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It is the man who says, "That's the way with everything." There are a lot of "he saids" and "she saids" left out of the dialogue because Hemingway characteristically did not want to explain what should be obvious. The lines of dialogue in question are as follows"
"It tastes like licorice," the girl said and put the glass down.
"That's the way with everything."
"Yes," said the girl. "Everything tastes of licorice. Especially all the things you've waited so long for, like absinthe."
Obviously it is the man who says, "That's the way with everything."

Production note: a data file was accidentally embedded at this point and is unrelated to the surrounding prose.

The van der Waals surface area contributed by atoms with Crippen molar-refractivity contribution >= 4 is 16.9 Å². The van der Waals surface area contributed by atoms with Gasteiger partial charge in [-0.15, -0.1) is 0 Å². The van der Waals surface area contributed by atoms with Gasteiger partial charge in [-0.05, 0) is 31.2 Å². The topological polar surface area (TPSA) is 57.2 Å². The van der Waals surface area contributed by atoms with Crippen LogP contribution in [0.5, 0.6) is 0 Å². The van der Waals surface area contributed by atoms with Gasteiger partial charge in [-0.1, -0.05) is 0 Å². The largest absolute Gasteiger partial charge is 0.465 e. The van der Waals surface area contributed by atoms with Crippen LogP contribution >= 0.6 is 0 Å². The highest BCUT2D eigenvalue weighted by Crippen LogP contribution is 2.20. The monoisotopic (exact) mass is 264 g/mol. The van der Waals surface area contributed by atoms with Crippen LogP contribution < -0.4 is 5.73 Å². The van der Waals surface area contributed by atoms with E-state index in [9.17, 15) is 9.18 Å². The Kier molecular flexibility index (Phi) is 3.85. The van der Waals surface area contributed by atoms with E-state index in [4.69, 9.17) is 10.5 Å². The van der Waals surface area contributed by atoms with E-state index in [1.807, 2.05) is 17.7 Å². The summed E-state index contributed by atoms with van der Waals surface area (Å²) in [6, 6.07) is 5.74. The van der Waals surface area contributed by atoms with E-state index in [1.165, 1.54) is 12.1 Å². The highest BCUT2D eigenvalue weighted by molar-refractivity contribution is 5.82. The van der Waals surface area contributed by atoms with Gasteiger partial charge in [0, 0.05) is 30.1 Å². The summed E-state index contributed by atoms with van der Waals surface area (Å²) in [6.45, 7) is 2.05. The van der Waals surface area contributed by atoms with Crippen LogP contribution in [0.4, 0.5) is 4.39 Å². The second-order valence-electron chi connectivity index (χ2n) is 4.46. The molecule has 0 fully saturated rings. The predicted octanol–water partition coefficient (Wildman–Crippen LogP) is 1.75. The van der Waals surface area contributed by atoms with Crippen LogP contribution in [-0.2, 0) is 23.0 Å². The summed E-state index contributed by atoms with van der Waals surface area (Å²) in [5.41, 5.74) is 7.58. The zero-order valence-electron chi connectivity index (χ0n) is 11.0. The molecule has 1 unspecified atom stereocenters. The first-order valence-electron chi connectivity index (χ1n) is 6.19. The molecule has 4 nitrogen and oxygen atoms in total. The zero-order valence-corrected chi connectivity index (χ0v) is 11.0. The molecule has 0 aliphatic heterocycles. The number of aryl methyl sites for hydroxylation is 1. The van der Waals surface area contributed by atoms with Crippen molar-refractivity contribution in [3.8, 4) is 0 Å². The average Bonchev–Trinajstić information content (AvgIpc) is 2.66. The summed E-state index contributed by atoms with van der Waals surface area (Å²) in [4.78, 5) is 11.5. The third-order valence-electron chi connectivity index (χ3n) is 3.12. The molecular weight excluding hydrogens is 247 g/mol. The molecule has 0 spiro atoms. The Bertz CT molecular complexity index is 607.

They are both getting disenchanted with traveling around in Europe. "Distance lends enchantment"--but when things are seen close up they are often disappointing. She is becoming disenchanted with the man, and he is becoming disenchanted by the mess he has gotten himself into.
The girl wanted to try a drink called Anis del Toro. She was disappointed. The man, who is obviously older and more experienced, seems to have accepted the fact that life is full of disappointments. He already knows what Anis del Toro tastes like. But they are both thinking of life in general rather than about the tastes of various kinds of liquor. The girl is thinking about the embryo in her womb. She has probably dreamt of having a baby since she was a little girl, and now the harsh reality is entirely different.
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